30 four floor brownstones that would be individually owned and could be single family homes or contain one or two rental units.

The development will have 619 parking spaces.

Ramapo Deputy Supervisor Pat Withers said the property has been “a blight on our community for decades since the theater closed.”  Withers also said the plan is visually pleasing but thinks it could be larger than what can be accommodated.

There is also concern that this new development will add to Route 59 traffic.  Brachfeld’s planners claim the housing plan would have less impact on traffic than a commercial space taking the land. Brachfeld also said the housing would be available to anyone in the community and there are ongoing discussions about adding an affordable housing component.

Rockland Coach struggles

The company hired to build NJ Transit’s new buses, some set for service in Rockland, has been asked to shut down its work due to overspending from the state’s Transportation Trust Fund.

In February, NJ Transit approved the allocation of $100 million to buy 332 45-foot “cruiser” buses.  The buses were being made by Motor Coach Industries, from Illinois and were to be received over a seven-year period.

On July 1, after failing to find a way to fund the tapped out Transportation Trust Fund, Gov. Chris Christie ordered a halt on everything except “absolutely essential” projects. Motor Coach announced last week that they would no longer be working on the NJ Transit project going into its annual three-week summer shutdown.

The new buses are expected to have a lifetime of 12 years or 500,000 miles.



DB Cooper Case May Never be Solved

The only unresolved case of American skyjacking is over according to an FBI statement.

D.B. Cooper, whom the FBI has been searching for 45 years, was never found. Cooper is the notorious alleged criminal who stole $200,000 cash and jumped off flight 305 from Portland, Ore. for Seattle.

On the infamous flight, after ordering a bourbon and coke, Cooper told the stewardess he had a bomb and she did as she was told.  After writing a note to the captain of the plane and landing in Seattle, Cooper received the cash and four parachutes.  The plane took off again en route to Mexico City at Cooper’s instruction.

Before reaching Reno, Nev. Cooper jumped from the back of the plane with cash in hand.  No one has seen him since. There have been countless suspects in this case but the real D.B. Cooper has never been found despite very strong evidence.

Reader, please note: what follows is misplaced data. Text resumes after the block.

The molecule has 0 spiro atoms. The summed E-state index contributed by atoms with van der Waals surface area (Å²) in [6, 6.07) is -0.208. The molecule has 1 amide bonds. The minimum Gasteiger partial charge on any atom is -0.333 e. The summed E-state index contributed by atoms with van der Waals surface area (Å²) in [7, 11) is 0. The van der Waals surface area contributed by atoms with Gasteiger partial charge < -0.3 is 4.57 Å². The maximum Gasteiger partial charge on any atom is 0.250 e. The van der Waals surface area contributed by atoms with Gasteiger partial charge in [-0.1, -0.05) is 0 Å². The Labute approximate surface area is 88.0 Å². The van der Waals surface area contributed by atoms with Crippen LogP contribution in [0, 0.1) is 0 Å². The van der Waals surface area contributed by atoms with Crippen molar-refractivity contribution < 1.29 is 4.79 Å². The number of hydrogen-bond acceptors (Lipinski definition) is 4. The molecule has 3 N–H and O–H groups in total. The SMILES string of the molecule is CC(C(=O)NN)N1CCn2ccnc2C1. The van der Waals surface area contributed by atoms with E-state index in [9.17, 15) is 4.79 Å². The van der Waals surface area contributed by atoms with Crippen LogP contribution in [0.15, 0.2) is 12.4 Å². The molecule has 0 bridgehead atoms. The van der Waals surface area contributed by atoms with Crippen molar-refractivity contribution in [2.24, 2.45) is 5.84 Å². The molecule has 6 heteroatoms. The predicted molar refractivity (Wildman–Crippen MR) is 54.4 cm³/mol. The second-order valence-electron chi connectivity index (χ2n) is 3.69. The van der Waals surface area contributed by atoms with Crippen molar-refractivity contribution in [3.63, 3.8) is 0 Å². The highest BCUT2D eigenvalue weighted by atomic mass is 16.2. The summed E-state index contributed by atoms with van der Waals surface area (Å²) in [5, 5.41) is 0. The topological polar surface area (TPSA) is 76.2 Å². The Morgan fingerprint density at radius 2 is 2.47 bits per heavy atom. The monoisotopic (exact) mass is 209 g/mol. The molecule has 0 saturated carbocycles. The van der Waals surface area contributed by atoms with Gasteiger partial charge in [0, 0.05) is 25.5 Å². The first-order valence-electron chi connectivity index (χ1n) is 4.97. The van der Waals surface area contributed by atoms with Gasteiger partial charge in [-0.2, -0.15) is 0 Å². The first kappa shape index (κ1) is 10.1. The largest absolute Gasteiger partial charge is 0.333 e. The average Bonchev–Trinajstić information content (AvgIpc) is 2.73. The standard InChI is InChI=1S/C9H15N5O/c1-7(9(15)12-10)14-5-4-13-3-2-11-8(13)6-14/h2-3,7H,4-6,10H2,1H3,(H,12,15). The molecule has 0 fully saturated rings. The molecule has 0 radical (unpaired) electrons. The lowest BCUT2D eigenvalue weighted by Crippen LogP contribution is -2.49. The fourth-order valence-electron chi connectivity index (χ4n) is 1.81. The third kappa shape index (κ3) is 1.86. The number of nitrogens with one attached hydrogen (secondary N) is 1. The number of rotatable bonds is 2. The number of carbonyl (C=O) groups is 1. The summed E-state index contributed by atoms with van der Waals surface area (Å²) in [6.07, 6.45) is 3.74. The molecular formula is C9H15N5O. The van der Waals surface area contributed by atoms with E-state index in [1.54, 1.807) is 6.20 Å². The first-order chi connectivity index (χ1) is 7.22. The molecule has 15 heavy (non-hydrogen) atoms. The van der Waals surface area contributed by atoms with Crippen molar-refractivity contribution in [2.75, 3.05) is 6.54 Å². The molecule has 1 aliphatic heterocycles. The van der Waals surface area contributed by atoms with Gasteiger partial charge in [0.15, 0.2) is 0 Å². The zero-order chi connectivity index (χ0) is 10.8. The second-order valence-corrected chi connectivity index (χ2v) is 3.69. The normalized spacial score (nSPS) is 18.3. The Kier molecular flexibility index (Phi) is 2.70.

At this point many investigators feel there is no way Cooper ever made it to the ground that fateful night.




Hudson tunnel project progresses

Projects to build two new Hudson River rail tunnels and a new Portal Bridge will be part of the same federal funding program that provided $3 billion.

The $3 billion was originally meant for the ARC tunnel project that has been canceled. This announcement doesn’t come with funds immediately but the funding could come in the future.  The construction of a new Portal Bridge north is estimated to cost $940 million.  The project is already designed and ready to start building.

Both the bridge and tunnel projects are part of the “New Starts” funding program.  Being part of the program can move these projects to the front of the queue of upcoming projects to commence. Environmental studies have begun for the tunnels and the Port Authority of New York and New Jersey are allowed to start funding the work.


Weapons in Turkey questioned

As chaos has taken over the country of Turkey after a coup took place last week one question has faced American military officials about the situation.

Is it time to take weapons out of Turkey?

The United States stores weapons in Turkey as part of a NATO agreement that was reached in the 1960s, at the height of the cold war.  This gave U.S. forces easy access to the Soviet Union. The United States provides the weapons, Turkey protects the weapons and other nations in the NATO alliance provide the transportation of these weapons of mass destruction.

People now fear with the political instability in Turkey it isn’t the best place to store nuclear weapons.  Others feel a united NATO still working together in this manner is the best bet for global safety. Turkey also provides a location for the United States to launch air strikes against the Islamic State.

As of now it doesn’t seem that the weapons will be removed from Turkey or that life in Turkey will return to normal any time soon.